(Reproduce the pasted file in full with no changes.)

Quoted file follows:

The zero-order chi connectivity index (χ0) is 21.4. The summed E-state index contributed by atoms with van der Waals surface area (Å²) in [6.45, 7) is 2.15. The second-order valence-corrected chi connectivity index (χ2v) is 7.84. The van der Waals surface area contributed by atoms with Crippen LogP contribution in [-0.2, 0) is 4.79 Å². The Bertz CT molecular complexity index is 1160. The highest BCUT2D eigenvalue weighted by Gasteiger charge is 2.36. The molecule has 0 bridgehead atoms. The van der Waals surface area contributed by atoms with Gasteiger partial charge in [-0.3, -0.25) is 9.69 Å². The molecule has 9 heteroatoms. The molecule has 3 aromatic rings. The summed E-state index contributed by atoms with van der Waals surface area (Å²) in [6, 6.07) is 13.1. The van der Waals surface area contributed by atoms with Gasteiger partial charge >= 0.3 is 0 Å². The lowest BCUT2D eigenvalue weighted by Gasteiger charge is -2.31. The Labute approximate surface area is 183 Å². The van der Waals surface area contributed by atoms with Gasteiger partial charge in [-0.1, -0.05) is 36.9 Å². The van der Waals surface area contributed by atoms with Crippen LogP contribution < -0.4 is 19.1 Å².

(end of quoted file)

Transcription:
The zero-order chi connectivity index (χ0) is 21.4. The summed E-state index contributed by atoms with van der Waals surface area (Å²) in [6.45, 7) is 2.15. The second-order valence-corrected chi connectivity index (χ2v) is 7.84. The van der Waals surface area contributed by atoms with Crippen LogP contribution in [-0.2, 0) is 4.79 Å². The Bertz CT molecular complexity index is 1160. The highest BCUT2D eigenvalue weighted by Gasteiger charge is 2.36. The molecule has 0 bridgehead atoms. The van der Waals surface area contributed by atoms with Gasteiger partial charge in [-0.3, -0.25) is 9.69 Å². The molecule has 9 heteroatoms. The molecule has 3 aromatic rings. The summed E-state index contributed by atoms with van der Waals surface area (Å²) in [6, 6.07) is 13.1. The van der Waals surface area contributed by atoms with Gasteiger partial charge >= 0.3 is 0 Å². The lowest BCUT2D eigenvalue weighted by Gasteiger charge is -2.31. The Labute approximate surface area is 183 Å². The van der Waals surface area contributed by atoms with Gasteiger partial charge in [-0.1, -0.05) is 36.9 Å². The van der Waals surface area contributed by atoms with Crippen LogP contribution < -0.4 is 19.1 Å².